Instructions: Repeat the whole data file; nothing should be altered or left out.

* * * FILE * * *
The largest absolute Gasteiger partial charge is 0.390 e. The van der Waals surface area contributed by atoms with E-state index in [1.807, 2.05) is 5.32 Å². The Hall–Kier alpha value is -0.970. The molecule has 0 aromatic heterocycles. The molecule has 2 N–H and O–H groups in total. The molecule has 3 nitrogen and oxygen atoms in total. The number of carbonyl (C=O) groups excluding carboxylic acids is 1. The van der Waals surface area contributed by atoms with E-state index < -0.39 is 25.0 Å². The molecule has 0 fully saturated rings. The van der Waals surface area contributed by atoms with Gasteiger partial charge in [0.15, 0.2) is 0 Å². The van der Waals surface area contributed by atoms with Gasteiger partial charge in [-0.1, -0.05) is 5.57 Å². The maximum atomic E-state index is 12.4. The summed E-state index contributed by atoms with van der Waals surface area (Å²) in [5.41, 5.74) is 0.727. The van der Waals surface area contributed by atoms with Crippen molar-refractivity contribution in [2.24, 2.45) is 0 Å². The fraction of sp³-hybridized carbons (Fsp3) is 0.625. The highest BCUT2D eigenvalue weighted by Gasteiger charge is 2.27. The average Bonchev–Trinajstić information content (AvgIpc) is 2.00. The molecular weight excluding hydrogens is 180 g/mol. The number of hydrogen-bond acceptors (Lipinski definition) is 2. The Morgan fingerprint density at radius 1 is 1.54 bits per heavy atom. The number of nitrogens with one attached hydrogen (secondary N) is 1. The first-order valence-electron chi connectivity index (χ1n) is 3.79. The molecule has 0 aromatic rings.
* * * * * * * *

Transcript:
The largest absolute Gasteiger partial charge is 0.390 e. The van der Waals surface area contributed by atoms with E-state index in [1.807, 2.05) is 5.32 Å². The Hall–Kier alpha value is -0.970. The molecule has 0 aromatic heterocycles. The molecule has 2 N–H and O–H groups in total. The molecule has 3 nitrogen and oxygen atoms in total. The number of carbonyl (C=O) groups excluding carboxylic acids is 1. The van der Waals surface area contributed by atoms with E-state index < -0.39 is 25.0 Å². The molecule has 0 fully saturated rings. The van der Waals surface area contributed by atoms with Gasteiger partial charge in [0.15, 0.2) is 0 Å². The van der Waals surface area contributed by atoms with Gasteiger partial charge in [-0.1, -0.05) is 5.57 Å². The maximum atomic E-state index is 12.4. The summed E-state index contributed by atoms with van der Waals surface area (Å²) in [5.41, 5.74) is 0.727. The van der Waals surface area contributed by atoms with Crippen molar-refractivity contribution in [2.24, 2.45) is 0 Å². The fraction of sp³-hybridized carbons (Fsp3) is 0.625. The highest BCUT2D eigenvalue weighted by Gasteiger charge is 2.27. The average Bonchev–Trinajstić information content (AvgIpc) is 2.00. The molecular weight excluding hydrogens is 180 g/mol. The number of hydrogen-bond acceptors (Lipinski definition) is 2. The Morgan fingerprint density at radius 1 is 1.54 bits per heavy atom. The number of nitrogens with one attached hydrogen (secondary N) is 1. The first-order valence-electron chi connectivity index (χ1n) is 3.79. The molecule has 0 aromatic rings.